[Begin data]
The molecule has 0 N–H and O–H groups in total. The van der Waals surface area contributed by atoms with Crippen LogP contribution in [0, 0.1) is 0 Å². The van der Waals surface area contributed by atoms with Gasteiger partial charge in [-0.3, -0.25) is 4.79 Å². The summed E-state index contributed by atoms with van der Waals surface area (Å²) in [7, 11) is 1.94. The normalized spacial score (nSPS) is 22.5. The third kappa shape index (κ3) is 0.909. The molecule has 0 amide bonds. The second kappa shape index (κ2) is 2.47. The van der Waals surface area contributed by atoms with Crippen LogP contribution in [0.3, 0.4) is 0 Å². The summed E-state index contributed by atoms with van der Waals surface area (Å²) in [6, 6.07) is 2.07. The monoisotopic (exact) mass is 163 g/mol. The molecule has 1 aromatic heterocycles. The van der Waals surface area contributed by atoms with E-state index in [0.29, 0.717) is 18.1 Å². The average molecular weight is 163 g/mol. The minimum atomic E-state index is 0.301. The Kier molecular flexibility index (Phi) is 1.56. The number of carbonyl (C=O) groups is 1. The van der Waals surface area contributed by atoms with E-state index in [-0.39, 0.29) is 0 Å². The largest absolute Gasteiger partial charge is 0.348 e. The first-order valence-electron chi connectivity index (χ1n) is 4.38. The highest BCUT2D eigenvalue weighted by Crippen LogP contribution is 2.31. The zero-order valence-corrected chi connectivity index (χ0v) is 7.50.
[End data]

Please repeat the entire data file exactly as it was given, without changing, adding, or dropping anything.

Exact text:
The molecule has 0 N–H and O–H groups in total. The van der Waals surface area contributed by atoms with Crippen LogP contribution in [0, 0.1) is 0 Å². The van der Waals surface area contributed by atoms with Gasteiger partial charge in [-0.3, -0.25) is 4.79 Å². The summed E-state index contributed by atoms with van der Waals surface area (Å²) in [7, 11) is 1.94. The normalized spacial score (nSPS) is 22.5. The third kappa shape index (κ3) is 0.909. The molecule has 0 amide bonds. The second kappa shape index (κ2) is 2.47. The van der Waals surface area contributed by atoms with Crippen LogP contribution in [0.3, 0.4) is 0 Å². The summed E-state index contributed by atoms with van der Waals surface area (Å²) in [6, 6.07) is 2.07. The monoisotopic (exact) mass is 163 g/mol. The molecule has 1 aromatic heterocycles. The van der Waals surface area contributed by atoms with E-state index in [0.29, 0.717) is 18.1 Å². The average molecular weight is 163 g/mol. The minimum atomic E-state index is 0.301. The Kier molecular flexibility index (Phi) is 1.56. The number of carbonyl (C=O) groups is 1. The van der Waals surface area contributed by atoms with E-state index in [-0.39, 0.29) is 0 Å². The largest absolute Gasteiger partial charge is 0.348 e. The first-order valence-electron chi connectivity index (χ1n) is 4.38. The highest BCUT2D eigenvalue weighted by Crippen LogP contribution is 2.31. The zero-order valence-corrected chi connectivity index (χ0v) is 7.50.